Personally, I ain’t buying it. Maybe it’s because I have bipolar disorder, but I don’t ever see boredom as an opportunity for anything. Is this how the general population views it? My reaction to boredom depends on how long it is. Overall, it’s a one-way ticket to depression. It’s hard to fight it off, because it’s hard to distinguish between the two.
I’m going to wrap up this boring article by boring you more with a list of the top five things that lead me to boredom:
Flying. I have no fear of flying; it’s just incredibly boring. I don’t think I felt this way until I began traveling as part of a job I had. Waiting for a flight to start boarding, standing around the luggage carousel, hoping your bag is the next to drop down the chute, and the flights themselves sometimes made me want to scream at the top of my lungs, just to add a bit of entertainment to the trip.
Television. I’ll admit, I am a huge fan of The Walking Dead, however that’s about it. Numerous studies have shown that the average person watches five hours of television each day. Five hours??? I don’t know how they can stand it. Even when I was a kid, while watching afternoon reruns of Gilligan’s Island and The Brady Bunch, I had to be doing something else. Usually I laid on the floor in front of the tube drawing.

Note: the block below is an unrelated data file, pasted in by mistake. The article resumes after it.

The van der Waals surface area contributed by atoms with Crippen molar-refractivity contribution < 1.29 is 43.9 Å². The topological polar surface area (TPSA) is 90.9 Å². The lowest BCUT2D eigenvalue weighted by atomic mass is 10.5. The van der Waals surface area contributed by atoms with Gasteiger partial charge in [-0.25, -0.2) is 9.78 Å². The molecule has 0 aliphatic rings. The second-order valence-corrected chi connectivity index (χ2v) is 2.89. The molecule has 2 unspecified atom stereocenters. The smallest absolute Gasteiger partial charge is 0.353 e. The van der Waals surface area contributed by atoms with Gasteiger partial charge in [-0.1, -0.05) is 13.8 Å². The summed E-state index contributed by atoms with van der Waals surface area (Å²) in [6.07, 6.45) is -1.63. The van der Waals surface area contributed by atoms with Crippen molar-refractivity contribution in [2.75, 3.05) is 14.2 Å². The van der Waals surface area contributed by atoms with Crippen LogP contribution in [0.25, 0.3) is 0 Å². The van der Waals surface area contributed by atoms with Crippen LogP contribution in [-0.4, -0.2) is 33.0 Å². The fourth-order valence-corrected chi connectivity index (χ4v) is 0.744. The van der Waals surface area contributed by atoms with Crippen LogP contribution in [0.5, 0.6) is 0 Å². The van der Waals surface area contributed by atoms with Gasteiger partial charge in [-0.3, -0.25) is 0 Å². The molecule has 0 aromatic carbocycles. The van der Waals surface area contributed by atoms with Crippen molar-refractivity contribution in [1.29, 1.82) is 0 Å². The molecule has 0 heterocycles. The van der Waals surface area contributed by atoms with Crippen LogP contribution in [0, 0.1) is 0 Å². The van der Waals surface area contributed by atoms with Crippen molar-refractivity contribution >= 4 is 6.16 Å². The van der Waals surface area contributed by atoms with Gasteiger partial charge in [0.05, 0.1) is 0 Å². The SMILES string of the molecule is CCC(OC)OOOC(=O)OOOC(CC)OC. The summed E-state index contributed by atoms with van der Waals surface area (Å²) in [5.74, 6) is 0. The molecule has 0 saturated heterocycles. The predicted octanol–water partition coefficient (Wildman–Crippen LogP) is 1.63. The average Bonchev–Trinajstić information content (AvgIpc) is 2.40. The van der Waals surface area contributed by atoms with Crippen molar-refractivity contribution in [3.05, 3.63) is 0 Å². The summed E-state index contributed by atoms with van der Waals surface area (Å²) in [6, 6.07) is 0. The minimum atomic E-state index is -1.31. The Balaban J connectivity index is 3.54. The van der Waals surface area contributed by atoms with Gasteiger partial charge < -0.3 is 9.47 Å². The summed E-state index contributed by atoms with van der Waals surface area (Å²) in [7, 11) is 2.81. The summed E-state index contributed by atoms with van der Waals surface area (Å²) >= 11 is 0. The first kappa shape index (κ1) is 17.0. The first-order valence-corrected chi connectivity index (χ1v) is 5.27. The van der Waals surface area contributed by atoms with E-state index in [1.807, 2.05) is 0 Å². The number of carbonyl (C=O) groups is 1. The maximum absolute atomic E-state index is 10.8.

Football. I’ve tried to like football. I’ve tried very hard, but I just don’t get it. People refer to how exciting all the action is. Action? All I see when I watch are a group of guys in a circle talking, then they get all lined up and stare at the opposing team, and then the action starts – for about 20 seconds! After that, the process begins all over again. I’m sorry, but I don’t see much action in that.
Movies with Sub-titles. This shocks friends of mine who like to tell me about all the great films I’m missing. I love to read, however that’s not what I go to the movies for. I want to pay attention to what’s going on. The action, the gestures, the inflections. I can’t do any of that if I’m looking at the bottom of the screen reading sub-titles that change too fast. This may fall under the category of irritating, rather than boring, but it doesn’t take long before I give up on the whole thing and tune out and become bored.
Car races. How can I be from North Carolina and not enjoy stock car racing? Because it’s boring! How long is the average race? How long do people sit and watch cars drive around and around in a circle? The only thing not boring about race cars are when there are accidents, but I have no desire to see someone possibly kill themselves to save me from boredom.
My list can go on and on. I’m sure, if I thought long enough, that there’s more. that I can come up with that are equally or more boring than the five I listed. Trying to come up with more would bore me and I’d rather do something fun, like watching an episode of The Walking Dead.
Do you think boredom has a positive side? What are the things that bore you?